Don’t select an adviser based purely on his or her credentials, Waymire says. As he wrote on Next Avenue, “Although some of these designations are legitimate, many others are not.”
According to Waymire’s research, at least 35 percent of credentials used by financial consultants are fake, “designed to trick seniors into believing advisers are more knowledgeable than they really are.”
What the Government Wants
The Consumer Financial Protection Bureau wants state and federal regulators to require money pros to agree to rigorous training and ethical standards to obtain senior designations. The agency is also urging regulators to increase their supervision and enforcement and is asking the Securities and Exchange Commission to create a centralized tool where consumers can verify a financial adviser’s designation.
It may take years for those recommendations to be implemented, if they ever are.
How to Scope Out Financial Advisers
So it’s essential that you and your parents do your homework before signing up with an adviser. Here’s how:
Determine what you want from a financial pro before selecting one. “Just because your neighbor or a member of your congregation used a particular financial professional doesn’t mean that person is the right one for you,” says Gerri Walsh, senior vice president of investor education at the Financial Industry Regulatory Authority. “An estate planner may be appropriate if estate planning is what you’re looking for, but maybe not if you want someone to manage your investments.”
(MORE: How to Steer Clear of Investment Scams)
Be sure the adviser is on the up and up. For example, if you’re looking for someone to sell investments or insurance, be certain they’re registered with your state’s securities regulator or insurance commission.
Find out if there have been any disciplinary actions against the prospective adviser. The Financial Industry Regulatory Authority’s Broker Check notes any enforcement actions against investment adviser firms and individual representatives. The SEC’s Investment Adviser Public Disclosure has similar information.
Review the adviser’s credentials. You can research professional titles and certifications on the Paladin Registry site and FINRA's Guide to Understanding Professional Designations.
Among the questions to ask an adviser before hiring him or her:
- What courses and exams were required to earn the certification?
- What are the continuing education requirements?
- Is the certifying organization offering the designation accredited and, if so, by whom? (Accreditation usually involves an impartial third party evaluating the program to make sure it adequately trains and tests designees).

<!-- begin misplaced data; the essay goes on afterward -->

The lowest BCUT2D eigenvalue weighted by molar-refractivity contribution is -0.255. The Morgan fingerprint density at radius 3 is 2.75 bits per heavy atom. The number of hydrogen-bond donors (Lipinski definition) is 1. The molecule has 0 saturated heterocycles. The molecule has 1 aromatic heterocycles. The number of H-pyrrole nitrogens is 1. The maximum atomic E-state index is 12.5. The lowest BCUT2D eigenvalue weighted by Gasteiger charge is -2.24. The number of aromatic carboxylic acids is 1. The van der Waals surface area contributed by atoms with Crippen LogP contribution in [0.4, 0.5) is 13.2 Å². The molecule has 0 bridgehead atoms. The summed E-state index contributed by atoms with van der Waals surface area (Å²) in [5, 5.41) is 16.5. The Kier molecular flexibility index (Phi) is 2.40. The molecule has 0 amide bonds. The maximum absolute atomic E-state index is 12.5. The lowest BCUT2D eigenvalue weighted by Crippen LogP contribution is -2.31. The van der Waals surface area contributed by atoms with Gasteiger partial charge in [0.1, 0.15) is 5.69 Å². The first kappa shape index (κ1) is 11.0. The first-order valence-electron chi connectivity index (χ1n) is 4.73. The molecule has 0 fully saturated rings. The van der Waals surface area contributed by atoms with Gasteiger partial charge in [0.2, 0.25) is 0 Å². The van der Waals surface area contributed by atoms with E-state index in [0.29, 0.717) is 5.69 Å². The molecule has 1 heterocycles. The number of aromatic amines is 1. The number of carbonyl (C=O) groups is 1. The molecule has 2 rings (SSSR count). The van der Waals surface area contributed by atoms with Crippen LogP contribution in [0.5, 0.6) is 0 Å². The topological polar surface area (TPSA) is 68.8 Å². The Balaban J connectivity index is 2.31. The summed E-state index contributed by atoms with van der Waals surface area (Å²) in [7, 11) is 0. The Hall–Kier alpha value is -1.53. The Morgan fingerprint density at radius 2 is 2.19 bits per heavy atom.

- Does the certifying organization have stringent ethical standards?
- Does the certifying organization have a website verifying that an adviser is in good standing?
How Similar-Sounding Financial Titles Differ
OK, now for some of the differences between the similar-sounding designations that appeared at the top of this story:
An Accredited Retirement Adviser (ARA) is not required to complete a defined course of study or demonstrate previous professional experience, according to the Consumer Financial Protection Bureau's report. He or she may purchase a study aid before taking the 100-question, multiple-choice exam.
ARA is not an accredited designation, though, so the exam “has not been evaluated against third-party accreditation standards to ensure that competencies are being effectively tested,” the report says. There is no continuing education requirement.
By contrast, an Accredited Estate Planner (AEP) must be an attorney, accountant, insurance professional, financial planner or trust officer in professional good standing. He or she must have a minimum of five years experience in estate planning. Training requires at least two graduate-level courses offered by an accredited higher education graduate program.
A Retired Income Specialist (RIS) is not accredited; certification requires enrolling in a 60-hour, online self-study program. But a Certified Senior Advisor (CSA) requires a three-day training course and is nationally accredited.
The Consumer Financial Protection Bureau's report on financial adviser designations explains the training required for many other credentials. It's worth reading, so you and your parents won't get snookered by a meaningless title.